“I’m feeling pretty energetic, pretty strong out there on the floor,” Curry said. “I’m playing free, just having fun. Usually good things happen when all that comes together.
“I’m in a good spot right now.”
No. 4: Cavaliers have to fight against themselves in Philly — The Cleveland Cavaliers will face plenty of trap games and sticky situations this season, such is the case for a team nearly every pundit is picking to win it all this season. And they’ll face one of those instances today in Philadelphia, where a 76ers team that has issues of its own wouldn’t appear to present much of a challenge to the visiting Cavaliers. That’s exactly why the Cavaliers have to fight against themselves in the City of Brotherly Love. Chris Haynes of Cleveland.com provides some context:
It’s been hard for players to get up for games in Philly.
Instead of putting their players through such an uninspiring contest, opposing teams typically sit their best players against the Sixers. Why risk an injury?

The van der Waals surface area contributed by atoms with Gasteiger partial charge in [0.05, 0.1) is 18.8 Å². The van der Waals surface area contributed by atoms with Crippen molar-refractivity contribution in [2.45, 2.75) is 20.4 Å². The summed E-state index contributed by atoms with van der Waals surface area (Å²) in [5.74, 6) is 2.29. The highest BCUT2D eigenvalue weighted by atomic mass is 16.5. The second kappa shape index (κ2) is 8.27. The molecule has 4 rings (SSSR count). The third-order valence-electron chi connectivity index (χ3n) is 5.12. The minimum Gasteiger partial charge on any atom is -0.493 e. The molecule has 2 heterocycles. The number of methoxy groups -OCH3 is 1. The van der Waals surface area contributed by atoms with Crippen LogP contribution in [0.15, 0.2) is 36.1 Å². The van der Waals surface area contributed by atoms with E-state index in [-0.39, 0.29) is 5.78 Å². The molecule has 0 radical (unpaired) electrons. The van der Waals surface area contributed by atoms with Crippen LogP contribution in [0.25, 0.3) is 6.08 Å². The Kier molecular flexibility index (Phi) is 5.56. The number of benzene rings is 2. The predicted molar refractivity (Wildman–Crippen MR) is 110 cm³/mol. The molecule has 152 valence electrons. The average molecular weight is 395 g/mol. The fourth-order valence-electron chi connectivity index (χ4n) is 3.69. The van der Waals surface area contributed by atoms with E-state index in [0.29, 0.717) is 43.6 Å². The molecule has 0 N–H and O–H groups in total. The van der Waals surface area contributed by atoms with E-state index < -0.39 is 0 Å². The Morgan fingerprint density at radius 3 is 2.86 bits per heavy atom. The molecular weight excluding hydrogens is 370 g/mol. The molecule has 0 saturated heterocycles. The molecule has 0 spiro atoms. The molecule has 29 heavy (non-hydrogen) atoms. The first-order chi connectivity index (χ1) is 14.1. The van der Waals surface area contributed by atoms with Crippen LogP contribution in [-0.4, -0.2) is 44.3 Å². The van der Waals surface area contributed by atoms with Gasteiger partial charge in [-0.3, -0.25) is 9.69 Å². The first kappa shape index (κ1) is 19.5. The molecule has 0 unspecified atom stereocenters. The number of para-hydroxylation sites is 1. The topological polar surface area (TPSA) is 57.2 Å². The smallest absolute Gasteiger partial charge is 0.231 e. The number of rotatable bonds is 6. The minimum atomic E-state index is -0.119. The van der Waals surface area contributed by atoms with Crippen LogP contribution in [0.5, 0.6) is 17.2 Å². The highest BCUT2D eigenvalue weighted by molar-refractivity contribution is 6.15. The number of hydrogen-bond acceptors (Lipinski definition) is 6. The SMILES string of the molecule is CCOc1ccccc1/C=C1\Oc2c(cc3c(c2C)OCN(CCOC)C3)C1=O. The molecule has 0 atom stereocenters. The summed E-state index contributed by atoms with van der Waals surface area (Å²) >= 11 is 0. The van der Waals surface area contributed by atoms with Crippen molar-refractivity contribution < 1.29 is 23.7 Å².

Philadelphia presents a challenge some coaches believe isn’t worth the hassle, but the Cavaliers will accept.
“Everybody will play,” Cavs coach David Blatt said after Sunday’s practice. “…”We know that we have an opponent to play and a job to do.”
If the Cavaliers are a legitimate title contender, games like these are what a championship mentality and culture. The objective is to dominate your opposition early and make it an easy night.
“It’s something that we addressed,” Cavs power forward Kevin Love said of staying focused. “We know that we’re going to get everybody’s best shot so in that regard, we know they’re going to come out and fight. But we have to be in the right mindset every single game. And I think it helps that we’re on the road as well because we’ll have that us-against-the-world mentality.”
SOME RANDOM HEADLINES: Move over everyone else, the Spurs Big 3 of Tim Duncan, Manu Ginobili and Tony Parker are now the winningest trio in the NBA history … It’s early, of course, but the Milwaukee Bucks did not script the opening stages of this season this way. … Jeremy Lamb is close to locking up an extension with the Charlotte Hornets, a reported 3-year, $21 million deal … DeMarcus Cousins has even more reason to hate the Los Angeles Clippers now that he’s listed as day-to-day after suffering an Achilles injury against Blake Griffin and Co. … The Toronto Raptors are perfect, so far this season, but Raptors coach Dwane Casey insists that he doesn’t really know where his team is right now in the grand scheme of things. …